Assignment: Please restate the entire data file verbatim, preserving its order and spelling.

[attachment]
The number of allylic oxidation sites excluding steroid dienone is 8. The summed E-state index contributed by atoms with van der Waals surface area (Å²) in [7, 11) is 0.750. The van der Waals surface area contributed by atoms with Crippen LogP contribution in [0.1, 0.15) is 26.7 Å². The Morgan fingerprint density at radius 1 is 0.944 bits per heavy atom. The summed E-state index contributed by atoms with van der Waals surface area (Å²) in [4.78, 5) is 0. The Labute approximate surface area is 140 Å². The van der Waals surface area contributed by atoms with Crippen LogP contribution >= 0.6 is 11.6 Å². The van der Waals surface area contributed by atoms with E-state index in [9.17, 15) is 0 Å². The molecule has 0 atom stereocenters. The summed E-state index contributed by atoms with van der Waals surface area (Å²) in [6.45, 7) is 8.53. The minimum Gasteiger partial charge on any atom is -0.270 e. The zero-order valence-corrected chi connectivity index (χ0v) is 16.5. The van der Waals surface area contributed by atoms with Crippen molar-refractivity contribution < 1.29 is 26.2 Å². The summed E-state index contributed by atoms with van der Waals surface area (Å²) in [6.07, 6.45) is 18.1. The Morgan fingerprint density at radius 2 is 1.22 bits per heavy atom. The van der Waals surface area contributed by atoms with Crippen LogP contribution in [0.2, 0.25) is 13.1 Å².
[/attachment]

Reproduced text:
The number of allylic oxidation sites excluding steroid dienone is 8. The summed E-state index contributed by atoms with van der Waals surface area (Å²) in [7, 11) is 0.750. The van der Waals surface area contributed by atoms with Crippen LogP contribution in [0.1, 0.15) is 26.7 Å². The Morgan fingerprint density at radius 1 is 0.944 bits per heavy atom. The summed E-state index contributed by atoms with van der Waals surface area (Å²) in [4.78, 5) is 0. The Labute approximate surface area is 140 Å². The van der Waals surface area contributed by atoms with Crippen LogP contribution >= 0.6 is 11.6 Å². The van der Waals surface area contributed by atoms with E-state index in [9.17, 15) is 0 Å². The molecule has 0 atom stereocenters. The summed E-state index contributed by atoms with van der Waals surface area (Å²) in [6.45, 7) is 8.53. The minimum Gasteiger partial charge on any atom is -0.270 e. The zero-order valence-corrected chi connectivity index (χ0v) is 16.5. The van der Waals surface area contributed by atoms with Crippen molar-refractivity contribution < 1.29 is 26.2 Å². The summed E-state index contributed by atoms with van der Waals surface area (Å²) in [6.07, 6.45) is 18.1. The Morgan fingerprint density at radius 2 is 1.22 bits per heavy atom. The van der Waals surface area contributed by atoms with Crippen LogP contribution in [0.2, 0.25) is 13.1 Å².